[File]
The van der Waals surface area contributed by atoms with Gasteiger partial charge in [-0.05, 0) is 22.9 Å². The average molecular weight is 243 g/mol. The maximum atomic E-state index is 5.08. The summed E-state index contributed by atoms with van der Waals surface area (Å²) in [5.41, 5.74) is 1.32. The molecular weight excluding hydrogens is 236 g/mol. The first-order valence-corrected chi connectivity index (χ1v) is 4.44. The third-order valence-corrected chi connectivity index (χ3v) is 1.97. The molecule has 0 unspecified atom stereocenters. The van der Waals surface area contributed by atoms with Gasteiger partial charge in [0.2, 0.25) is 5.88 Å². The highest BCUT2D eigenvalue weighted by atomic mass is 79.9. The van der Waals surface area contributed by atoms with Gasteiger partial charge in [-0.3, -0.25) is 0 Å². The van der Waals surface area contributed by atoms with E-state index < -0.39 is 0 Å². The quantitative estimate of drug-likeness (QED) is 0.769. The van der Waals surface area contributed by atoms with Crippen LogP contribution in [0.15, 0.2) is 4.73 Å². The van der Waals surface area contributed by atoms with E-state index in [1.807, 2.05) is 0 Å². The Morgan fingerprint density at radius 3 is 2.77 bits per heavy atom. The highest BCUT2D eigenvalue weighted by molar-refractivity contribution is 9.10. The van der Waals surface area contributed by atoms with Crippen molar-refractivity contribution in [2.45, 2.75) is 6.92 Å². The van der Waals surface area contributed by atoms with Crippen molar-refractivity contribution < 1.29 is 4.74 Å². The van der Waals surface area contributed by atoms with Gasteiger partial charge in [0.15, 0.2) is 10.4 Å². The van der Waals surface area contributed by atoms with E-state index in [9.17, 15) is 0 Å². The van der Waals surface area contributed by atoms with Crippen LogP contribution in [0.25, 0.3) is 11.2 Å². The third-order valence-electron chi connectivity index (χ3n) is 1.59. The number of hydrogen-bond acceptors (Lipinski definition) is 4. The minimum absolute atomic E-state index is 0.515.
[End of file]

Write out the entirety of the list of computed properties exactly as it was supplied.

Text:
The van der Waals surface area contributed by atoms with Gasteiger partial charge in [-0.05, 0) is 22.9 Å². The average molecular weight is 243 g/mol. The maximum atomic E-state index is 5.08. The summed E-state index contributed by atoms with van der Waals surface area (Å²) in [5.41, 5.74) is 1.32. The molecular weight excluding hydrogens is 236 g/mol. The first-order valence-corrected chi connectivity index (χ1v) is 4.44. The third-order valence-corrected chi connectivity index (χ3v) is 1.97. The molecule has 0 unspecified atom stereocenters. The van der Waals surface area contributed by atoms with Gasteiger partial charge in [0.2, 0.25) is 5.88 Å². The highest BCUT2D eigenvalue weighted by atomic mass is 79.9. The van der Waals surface area contributed by atoms with Gasteiger partial charge in [-0.3, -0.25) is 0 Å². The van der Waals surface area contributed by atoms with E-state index < -0.39 is 0 Å². The quantitative estimate of drug-likeness (QED) is 0.769. The van der Waals surface area contributed by atoms with Crippen LogP contribution in [0.15, 0.2) is 4.73 Å². The van der Waals surface area contributed by atoms with E-state index in [1.807, 2.05) is 0 Å². The Morgan fingerprint density at radius 3 is 2.77 bits per heavy atom. The highest BCUT2D eigenvalue weighted by molar-refractivity contribution is 9.10. The van der Waals surface area contributed by atoms with Crippen molar-refractivity contribution in [2.45, 2.75) is 6.92 Å². The van der Waals surface area contributed by atoms with Crippen molar-refractivity contribution < 1.29 is 4.74 Å². The van der Waals surface area contributed by atoms with Gasteiger partial charge in [0.15, 0.2) is 10.4 Å². The van der Waals surface area contributed by atoms with E-state index in [9.17, 15) is 0 Å². The van der Waals surface area contributed by atoms with Crippen LogP contribution in [0.25, 0.3) is 11.2 Å². The third-order valence-electron chi connectivity index (χ3n) is 1.59. The number of hydrogen-bond acceptors (Lipinski definition) is 4. The minimum absolute atomic E-state index is 0.515.